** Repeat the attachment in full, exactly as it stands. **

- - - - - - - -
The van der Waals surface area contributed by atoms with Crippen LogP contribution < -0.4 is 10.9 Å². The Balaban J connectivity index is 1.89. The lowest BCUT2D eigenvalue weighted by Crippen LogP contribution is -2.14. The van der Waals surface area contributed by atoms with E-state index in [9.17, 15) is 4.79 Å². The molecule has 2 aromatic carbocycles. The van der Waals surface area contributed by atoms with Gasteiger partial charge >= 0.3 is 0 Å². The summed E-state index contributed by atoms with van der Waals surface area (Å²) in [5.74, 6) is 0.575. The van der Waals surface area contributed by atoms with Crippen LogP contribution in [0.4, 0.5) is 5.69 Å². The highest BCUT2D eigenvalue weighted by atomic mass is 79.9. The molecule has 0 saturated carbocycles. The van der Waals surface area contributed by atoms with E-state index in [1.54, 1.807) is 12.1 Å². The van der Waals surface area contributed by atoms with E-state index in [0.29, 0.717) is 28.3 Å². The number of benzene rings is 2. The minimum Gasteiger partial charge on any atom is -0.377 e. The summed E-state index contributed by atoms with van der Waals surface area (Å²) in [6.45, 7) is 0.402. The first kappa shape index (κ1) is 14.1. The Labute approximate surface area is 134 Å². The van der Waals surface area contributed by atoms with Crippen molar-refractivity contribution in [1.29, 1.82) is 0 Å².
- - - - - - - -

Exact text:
The van der Waals surface area contributed by atoms with Crippen LogP contribution < -0.4 is 10.9 Å². The Balaban J connectivity index is 1.89. The lowest BCUT2D eigenvalue weighted by Crippen LogP contribution is -2.14. The van der Waals surface area contributed by atoms with E-state index in [9.17, 15) is 4.79 Å². The molecule has 2 aromatic carbocycles. The van der Waals surface area contributed by atoms with Gasteiger partial charge >= 0.3 is 0 Å². The summed E-state index contributed by atoms with van der Waals surface area (Å²) in [5.74, 6) is 0.575. The van der Waals surface area contributed by atoms with Crippen LogP contribution in [0.4, 0.5) is 5.69 Å². The highest BCUT2D eigenvalue weighted by atomic mass is 79.9. The molecule has 0 saturated carbocycles. The van der Waals surface area contributed by atoms with E-state index in [1.54, 1.807) is 12.1 Å². The van der Waals surface area contributed by atoms with E-state index in [0.29, 0.717) is 28.3 Å². The number of benzene rings is 2. The minimum Gasteiger partial charge on any atom is -0.377 e. The summed E-state index contributed by atoms with van der Waals surface area (Å²) in [6.45, 7) is 0.402. The first kappa shape index (κ1) is 14.1. The Labute approximate surface area is 134 Å². The van der Waals surface area contributed by atoms with Crippen molar-refractivity contribution in [1.29, 1.82) is 0 Å².